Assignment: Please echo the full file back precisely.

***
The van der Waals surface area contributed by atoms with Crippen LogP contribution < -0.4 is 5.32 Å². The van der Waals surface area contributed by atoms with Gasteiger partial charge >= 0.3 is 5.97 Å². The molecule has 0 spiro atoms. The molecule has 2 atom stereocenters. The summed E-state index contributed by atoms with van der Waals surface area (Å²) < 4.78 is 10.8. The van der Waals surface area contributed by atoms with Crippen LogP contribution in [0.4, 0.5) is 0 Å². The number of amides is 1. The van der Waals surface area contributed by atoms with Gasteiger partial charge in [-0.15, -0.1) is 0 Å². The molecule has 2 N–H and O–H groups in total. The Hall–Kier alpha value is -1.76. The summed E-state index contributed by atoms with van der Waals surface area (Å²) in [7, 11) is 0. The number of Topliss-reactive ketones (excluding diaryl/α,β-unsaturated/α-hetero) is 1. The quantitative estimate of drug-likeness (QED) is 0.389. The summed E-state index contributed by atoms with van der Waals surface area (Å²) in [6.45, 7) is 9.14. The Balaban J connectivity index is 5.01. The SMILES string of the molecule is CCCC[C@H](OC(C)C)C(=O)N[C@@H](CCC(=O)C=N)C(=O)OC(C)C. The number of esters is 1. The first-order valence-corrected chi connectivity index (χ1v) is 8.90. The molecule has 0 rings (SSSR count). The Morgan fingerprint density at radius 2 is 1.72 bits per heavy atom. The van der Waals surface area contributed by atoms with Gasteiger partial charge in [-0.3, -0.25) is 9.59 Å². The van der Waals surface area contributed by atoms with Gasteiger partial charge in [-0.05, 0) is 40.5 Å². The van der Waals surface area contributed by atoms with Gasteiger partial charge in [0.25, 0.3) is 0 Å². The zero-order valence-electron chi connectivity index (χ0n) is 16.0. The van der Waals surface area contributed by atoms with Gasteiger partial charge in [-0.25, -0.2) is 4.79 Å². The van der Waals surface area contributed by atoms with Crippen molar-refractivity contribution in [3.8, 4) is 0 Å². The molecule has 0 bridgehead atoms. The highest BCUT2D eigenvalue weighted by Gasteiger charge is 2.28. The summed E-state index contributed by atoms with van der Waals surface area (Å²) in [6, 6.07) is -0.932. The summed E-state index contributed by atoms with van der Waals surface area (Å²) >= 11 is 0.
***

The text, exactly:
The van der Waals surface area contributed by atoms with Crippen LogP contribution < -0.4 is 5.32 Å². The van der Waals surface area contributed by atoms with Gasteiger partial charge >= 0.3 is 5.97 Å². The molecule has 0 spiro atoms. The molecule has 2 atom stereocenters. The summed E-state index contributed by atoms with van der Waals surface area (Å²) < 4.78 is 10.8. The van der Waals surface area contributed by atoms with Crippen LogP contribution in [0.4, 0.5) is 0 Å². The number of amides is 1. The van der Waals surface area contributed by atoms with Gasteiger partial charge in [-0.15, -0.1) is 0 Å². The molecule has 2 N–H and O–H groups in total. The Hall–Kier alpha value is -1.76. The summed E-state index contributed by atoms with van der Waals surface area (Å²) in [7, 11) is 0. The number of Topliss-reactive ketones (excluding diaryl/α,β-unsaturated/α-hetero) is 1. The quantitative estimate of drug-likeness (QED) is 0.389. The summed E-state index contributed by atoms with van der Waals surface area (Å²) in [6.45, 7) is 9.14. The Balaban J connectivity index is 5.01. The SMILES string of the molecule is CCCC[C@H](OC(C)C)C(=O)N[C@@H](CCC(=O)C=N)C(=O)OC(C)C. The number of esters is 1. The first-order valence-corrected chi connectivity index (χ1v) is 8.90. The molecule has 0 rings (SSSR count). The Morgan fingerprint density at radius 2 is 1.72 bits per heavy atom. The van der Waals surface area contributed by atoms with Gasteiger partial charge in [-0.3, -0.25) is 9.59 Å². The van der Waals surface area contributed by atoms with Gasteiger partial charge in [-0.05, 0) is 40.5 Å². The van der Waals surface area contributed by atoms with Gasteiger partial charge in [0.25, 0.3) is 0 Å². The zero-order valence-electron chi connectivity index (χ0n) is 16.0. The van der Waals surface area contributed by atoms with Gasteiger partial charge in [-0.25, -0.2) is 4.79 Å². The van der Waals surface area contributed by atoms with Crippen molar-refractivity contribution in [3.8, 4) is 0 Å². The molecule has 0 bridgehead atoms. The highest BCUT2D eigenvalue weighted by Gasteiger charge is 2.28. The summed E-state index contributed by atoms with van der Waals surface area (Å²) in [6, 6.07) is -0.932. The summed E-state index contributed by atoms with van der Waals surface area (Å²) >= 11 is 0.